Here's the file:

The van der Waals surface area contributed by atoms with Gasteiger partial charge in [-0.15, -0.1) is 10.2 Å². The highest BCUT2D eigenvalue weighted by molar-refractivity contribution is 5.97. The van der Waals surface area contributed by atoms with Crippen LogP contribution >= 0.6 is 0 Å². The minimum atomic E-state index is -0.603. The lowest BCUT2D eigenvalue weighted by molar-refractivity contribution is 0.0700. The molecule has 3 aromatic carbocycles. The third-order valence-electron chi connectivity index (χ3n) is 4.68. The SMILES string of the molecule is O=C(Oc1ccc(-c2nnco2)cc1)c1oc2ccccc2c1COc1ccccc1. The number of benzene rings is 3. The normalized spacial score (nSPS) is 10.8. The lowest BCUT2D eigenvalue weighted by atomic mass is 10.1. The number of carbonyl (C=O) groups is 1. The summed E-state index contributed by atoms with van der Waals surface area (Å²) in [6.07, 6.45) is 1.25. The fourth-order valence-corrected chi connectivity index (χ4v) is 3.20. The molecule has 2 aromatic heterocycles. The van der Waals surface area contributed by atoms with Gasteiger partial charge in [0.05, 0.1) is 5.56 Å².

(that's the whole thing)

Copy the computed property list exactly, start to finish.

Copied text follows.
The van der Waals surface area contributed by atoms with Gasteiger partial charge in [-0.15, -0.1) is 10.2 Å². The highest BCUT2D eigenvalue weighted by molar-refractivity contribution is 5.97. The van der Waals surface area contributed by atoms with Crippen LogP contribution >= 0.6 is 0 Å². The minimum atomic E-state index is -0.603. The lowest BCUT2D eigenvalue weighted by molar-refractivity contribution is 0.0700. The molecule has 3 aromatic carbocycles. The third-order valence-electron chi connectivity index (χ3n) is 4.68. The SMILES string of the molecule is O=C(Oc1ccc(-c2nnco2)cc1)c1oc2ccccc2c1COc1ccccc1. The number of benzene rings is 3. The normalized spacial score (nSPS) is 10.8. The lowest BCUT2D eigenvalue weighted by atomic mass is 10.1. The number of carbonyl (C=O) groups is 1. The summed E-state index contributed by atoms with van der Waals surface area (Å²) in [6.07, 6.45) is 1.25. The fourth-order valence-corrected chi connectivity index (χ4v) is 3.20. The molecule has 2 aromatic heterocycles. The van der Waals surface area contributed by atoms with Gasteiger partial charge in [0.05, 0.1) is 5.56 Å².